While perusing the recent C-Net stories I ran across a photo story of the first distribution of $100 laptops to children in Nigeria for the One Laptop Per Child initiative. It hadn’t really occurred to me what the design of such a machine would entail, let alone the interface design for kids who have literally never seen a GUI before.
This was perhaps the most complicated interface design project since the Mosaic browser was designed for point and click access to the web. The interface they came up with totally baffles me, due to its reliance on entirely graphical clickable regions.
It’s really tough to imagine the semiotic domain wherein a computer interface would be a wholly foreign concept. Yet, according to the story, the children immediately “took to” their new (cough, cough) educational toys.
About two years ago I had the opportunity to work on a documentary on the Garifuna culture in northeast Honduras. One of the more interesting aspects of the project was figuring out how to engage the villagers in what we hoped to accomplish. As recompense for gaining access to the village, I had to give the kids in the small school English lessons.
We found the children really took to the camera. So we tried to incorporate basic film theory and production in to the lessons. As constructivist learning theory would suggest, the students were much more engaged when we simply handed over the means of production.
-Rest in Peace, Kurt Vonnegut (1923-2007)
I found the readings for this week pretty interesting. For someone new to the field of education, I am glad to see there clearly are oppositional theorists firmly entrenched in their respective ideologies. As far as I know, differing ideas lead to collaboration which leads to progress (in a perfect world). Unfortunately, clashing opinions in the real world often lead to stoicism, ignorance, and agoraphobia. But I’ll leave that alone for now.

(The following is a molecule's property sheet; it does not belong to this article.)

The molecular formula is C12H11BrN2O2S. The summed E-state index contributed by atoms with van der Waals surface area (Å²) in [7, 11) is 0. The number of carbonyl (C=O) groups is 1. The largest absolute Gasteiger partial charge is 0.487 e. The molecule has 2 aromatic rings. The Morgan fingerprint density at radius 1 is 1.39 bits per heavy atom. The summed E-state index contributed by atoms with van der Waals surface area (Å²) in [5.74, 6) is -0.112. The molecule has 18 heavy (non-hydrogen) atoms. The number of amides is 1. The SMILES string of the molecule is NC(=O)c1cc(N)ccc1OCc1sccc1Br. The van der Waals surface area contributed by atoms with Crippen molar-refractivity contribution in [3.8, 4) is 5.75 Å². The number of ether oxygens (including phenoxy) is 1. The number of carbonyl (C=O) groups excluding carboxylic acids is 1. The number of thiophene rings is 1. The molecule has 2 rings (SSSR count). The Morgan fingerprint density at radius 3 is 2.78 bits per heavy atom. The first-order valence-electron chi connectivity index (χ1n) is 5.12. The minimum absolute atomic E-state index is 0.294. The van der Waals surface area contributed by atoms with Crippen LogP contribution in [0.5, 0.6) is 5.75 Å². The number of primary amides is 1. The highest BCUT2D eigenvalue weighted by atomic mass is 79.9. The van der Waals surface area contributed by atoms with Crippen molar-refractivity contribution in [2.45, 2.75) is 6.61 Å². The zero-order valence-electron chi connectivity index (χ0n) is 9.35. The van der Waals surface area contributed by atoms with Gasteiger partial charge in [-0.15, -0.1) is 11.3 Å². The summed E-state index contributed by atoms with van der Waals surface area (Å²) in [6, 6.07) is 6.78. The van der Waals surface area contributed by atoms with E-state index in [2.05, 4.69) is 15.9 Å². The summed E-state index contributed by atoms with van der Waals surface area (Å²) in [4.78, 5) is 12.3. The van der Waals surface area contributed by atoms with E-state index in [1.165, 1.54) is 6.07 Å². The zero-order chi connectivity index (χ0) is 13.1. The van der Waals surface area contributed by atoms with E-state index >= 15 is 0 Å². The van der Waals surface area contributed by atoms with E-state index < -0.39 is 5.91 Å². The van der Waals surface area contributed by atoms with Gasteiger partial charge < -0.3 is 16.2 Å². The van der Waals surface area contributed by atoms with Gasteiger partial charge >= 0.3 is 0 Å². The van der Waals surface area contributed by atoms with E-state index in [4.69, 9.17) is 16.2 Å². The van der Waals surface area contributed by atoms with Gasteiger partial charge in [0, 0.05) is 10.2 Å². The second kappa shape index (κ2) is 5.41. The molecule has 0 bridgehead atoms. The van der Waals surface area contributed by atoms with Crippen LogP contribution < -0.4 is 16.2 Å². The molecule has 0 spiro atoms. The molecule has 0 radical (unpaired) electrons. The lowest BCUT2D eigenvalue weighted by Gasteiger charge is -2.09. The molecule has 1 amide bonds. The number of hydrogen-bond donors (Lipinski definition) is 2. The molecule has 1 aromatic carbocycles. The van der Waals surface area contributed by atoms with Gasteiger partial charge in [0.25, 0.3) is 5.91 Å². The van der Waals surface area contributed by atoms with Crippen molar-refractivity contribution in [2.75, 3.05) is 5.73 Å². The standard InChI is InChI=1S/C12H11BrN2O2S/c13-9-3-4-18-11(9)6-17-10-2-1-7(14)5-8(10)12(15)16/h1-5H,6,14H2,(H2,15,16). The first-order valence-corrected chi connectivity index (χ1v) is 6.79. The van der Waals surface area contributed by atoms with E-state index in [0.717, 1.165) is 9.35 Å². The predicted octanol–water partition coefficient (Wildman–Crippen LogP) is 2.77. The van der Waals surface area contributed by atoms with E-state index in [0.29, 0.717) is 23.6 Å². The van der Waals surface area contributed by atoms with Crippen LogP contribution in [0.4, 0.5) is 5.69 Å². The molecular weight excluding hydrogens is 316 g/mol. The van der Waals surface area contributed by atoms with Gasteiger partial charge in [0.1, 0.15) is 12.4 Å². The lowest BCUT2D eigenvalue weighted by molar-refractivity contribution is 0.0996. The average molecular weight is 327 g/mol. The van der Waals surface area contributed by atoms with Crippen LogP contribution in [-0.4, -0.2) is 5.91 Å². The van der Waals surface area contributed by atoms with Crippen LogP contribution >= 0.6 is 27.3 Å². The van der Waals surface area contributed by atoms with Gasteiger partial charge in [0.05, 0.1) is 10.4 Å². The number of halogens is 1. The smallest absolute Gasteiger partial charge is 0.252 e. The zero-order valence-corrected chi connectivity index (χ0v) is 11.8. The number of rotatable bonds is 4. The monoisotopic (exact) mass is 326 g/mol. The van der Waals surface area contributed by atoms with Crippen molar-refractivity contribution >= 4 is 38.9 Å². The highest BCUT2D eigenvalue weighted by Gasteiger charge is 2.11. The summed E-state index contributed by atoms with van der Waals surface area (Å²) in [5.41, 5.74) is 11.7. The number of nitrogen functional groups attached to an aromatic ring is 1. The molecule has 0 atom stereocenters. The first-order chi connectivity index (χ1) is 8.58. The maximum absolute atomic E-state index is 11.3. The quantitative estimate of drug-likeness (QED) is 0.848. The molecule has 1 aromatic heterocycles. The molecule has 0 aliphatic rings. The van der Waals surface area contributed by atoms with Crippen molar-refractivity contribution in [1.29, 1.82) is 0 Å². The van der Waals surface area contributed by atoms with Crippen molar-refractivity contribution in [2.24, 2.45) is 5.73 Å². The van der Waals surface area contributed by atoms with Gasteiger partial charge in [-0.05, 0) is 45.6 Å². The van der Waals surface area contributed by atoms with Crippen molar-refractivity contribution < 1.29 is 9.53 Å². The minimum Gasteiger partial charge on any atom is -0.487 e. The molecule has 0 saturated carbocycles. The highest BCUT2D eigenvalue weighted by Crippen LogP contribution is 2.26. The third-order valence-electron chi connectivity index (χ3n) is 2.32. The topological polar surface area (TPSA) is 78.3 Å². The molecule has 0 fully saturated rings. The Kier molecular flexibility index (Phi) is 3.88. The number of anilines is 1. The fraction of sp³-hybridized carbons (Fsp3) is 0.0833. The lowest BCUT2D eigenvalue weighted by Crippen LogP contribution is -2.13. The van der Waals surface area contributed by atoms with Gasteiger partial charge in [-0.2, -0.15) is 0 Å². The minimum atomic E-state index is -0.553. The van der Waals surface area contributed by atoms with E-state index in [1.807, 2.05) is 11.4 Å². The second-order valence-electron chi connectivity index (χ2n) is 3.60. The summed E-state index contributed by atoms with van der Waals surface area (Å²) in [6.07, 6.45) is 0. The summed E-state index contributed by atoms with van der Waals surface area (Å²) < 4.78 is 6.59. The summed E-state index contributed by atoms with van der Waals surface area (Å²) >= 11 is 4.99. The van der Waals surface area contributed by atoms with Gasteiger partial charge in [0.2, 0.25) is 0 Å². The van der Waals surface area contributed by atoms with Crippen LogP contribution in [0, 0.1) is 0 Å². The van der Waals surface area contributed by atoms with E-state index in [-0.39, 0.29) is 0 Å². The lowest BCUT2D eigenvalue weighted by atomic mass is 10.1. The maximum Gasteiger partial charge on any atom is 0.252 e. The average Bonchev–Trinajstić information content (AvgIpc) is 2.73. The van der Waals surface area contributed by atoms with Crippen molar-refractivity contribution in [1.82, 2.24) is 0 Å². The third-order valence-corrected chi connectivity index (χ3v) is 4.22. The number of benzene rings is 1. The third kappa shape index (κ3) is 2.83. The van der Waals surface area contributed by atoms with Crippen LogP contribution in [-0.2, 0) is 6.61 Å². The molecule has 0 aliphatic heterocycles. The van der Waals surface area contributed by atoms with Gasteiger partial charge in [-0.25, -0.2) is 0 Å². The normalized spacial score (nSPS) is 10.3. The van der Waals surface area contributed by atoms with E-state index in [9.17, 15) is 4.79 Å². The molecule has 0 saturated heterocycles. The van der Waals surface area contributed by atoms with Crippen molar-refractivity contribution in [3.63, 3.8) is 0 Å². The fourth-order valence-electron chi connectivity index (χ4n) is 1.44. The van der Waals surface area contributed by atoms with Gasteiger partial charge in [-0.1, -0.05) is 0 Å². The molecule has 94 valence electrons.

To add to our discussion, I found this article by Norm Friesn, an Instructional Technology professor at Athabasca University, in Alberta, Canada. Friesn offers three strong objections to current trends in the design and implementation of learning objects.
His first objection sites the lack of a clear definition for what constitutes a learning object. With so many vague, esoteric definitions for learning objects, legitimate research into their efficacy is virtually impossible, Friesn asserts.
The two other objections cite organizations like the IEEE Learning Technologies Standards Committee and ADL for taking a militaristic approach to standardization and homogeneity. According to Friesn, learning objectives vary with context. Who knew?
In pondering all of these readings as a whole, the only consistency lies in the focus on sound pedagogy and Dewey and all that. It seems to me that cheap digital technology is here. It’s in education. It’s in socialization. Pretty soon it will be in your refrigerator, your car, and behind your ear (or in your wrist, if you prefer). There’s no use fighting it.
-Peace, Love, Gap…I mean…er…oh, whatever